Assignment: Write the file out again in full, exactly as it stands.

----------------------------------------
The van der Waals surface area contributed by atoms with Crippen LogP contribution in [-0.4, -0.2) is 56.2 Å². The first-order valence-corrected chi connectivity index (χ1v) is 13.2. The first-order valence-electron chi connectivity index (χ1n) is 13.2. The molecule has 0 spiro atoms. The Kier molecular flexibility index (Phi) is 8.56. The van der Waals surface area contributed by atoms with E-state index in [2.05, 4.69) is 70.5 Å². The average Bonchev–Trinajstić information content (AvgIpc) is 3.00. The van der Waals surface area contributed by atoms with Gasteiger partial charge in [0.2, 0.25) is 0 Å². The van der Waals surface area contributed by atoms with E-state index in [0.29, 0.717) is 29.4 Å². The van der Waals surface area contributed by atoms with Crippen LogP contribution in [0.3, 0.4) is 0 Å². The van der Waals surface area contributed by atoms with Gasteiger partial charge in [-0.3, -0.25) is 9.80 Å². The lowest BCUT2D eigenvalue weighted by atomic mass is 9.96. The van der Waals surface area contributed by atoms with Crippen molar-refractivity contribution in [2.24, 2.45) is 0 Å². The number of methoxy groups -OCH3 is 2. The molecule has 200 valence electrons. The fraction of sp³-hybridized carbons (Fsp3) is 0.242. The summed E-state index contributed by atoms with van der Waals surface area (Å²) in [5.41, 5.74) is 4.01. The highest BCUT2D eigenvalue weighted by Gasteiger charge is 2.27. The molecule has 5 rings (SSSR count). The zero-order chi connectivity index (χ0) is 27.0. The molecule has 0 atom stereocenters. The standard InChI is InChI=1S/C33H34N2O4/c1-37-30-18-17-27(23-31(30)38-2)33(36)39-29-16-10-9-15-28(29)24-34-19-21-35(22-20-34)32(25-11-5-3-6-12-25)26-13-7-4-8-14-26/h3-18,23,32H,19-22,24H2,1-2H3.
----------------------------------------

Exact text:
The van der Waals surface area contributed by atoms with Crippen LogP contribution in [-0.4, -0.2) is 56.2 Å². The first-order valence-corrected chi connectivity index (χ1v) is 13.2. The first-order valence-electron chi connectivity index (χ1n) is 13.2. The molecule has 0 spiro atoms. The Kier molecular flexibility index (Phi) is 8.56. The van der Waals surface area contributed by atoms with E-state index in [2.05, 4.69) is 70.5 Å². The average Bonchev–Trinajstić information content (AvgIpc) is 3.00. The van der Waals surface area contributed by atoms with Gasteiger partial charge in [0.2, 0.25) is 0 Å². The van der Waals surface area contributed by atoms with E-state index in [0.29, 0.717) is 29.4 Å². The van der Waals surface area contributed by atoms with Crippen LogP contribution in [0.3, 0.4) is 0 Å². The van der Waals surface area contributed by atoms with Gasteiger partial charge in [-0.3, -0.25) is 9.80 Å². The lowest BCUT2D eigenvalue weighted by atomic mass is 9.96. The van der Waals surface area contributed by atoms with Crippen molar-refractivity contribution in [2.24, 2.45) is 0 Å². The number of methoxy groups -OCH3 is 2. The molecule has 200 valence electrons. The fraction of sp³-hybridized carbons (Fsp3) is 0.242. The summed E-state index contributed by atoms with van der Waals surface area (Å²) in [5.41, 5.74) is 4.01. The highest BCUT2D eigenvalue weighted by Gasteiger charge is 2.27. The molecule has 5 rings (SSSR count). The zero-order chi connectivity index (χ0) is 27.0. The molecule has 0 atom stereocenters. The standard InChI is InChI=1S/C33H34N2O4/c1-37-30-18-17-27(23-31(30)38-2)33(36)39-29-16-10-9-15-28(29)24-34-19-21-35(22-20-34)32(25-11-5-3-6-12-25)26-13-7-4-8-14-26/h3-18,23,32H,19-22,24H2,1-2H3.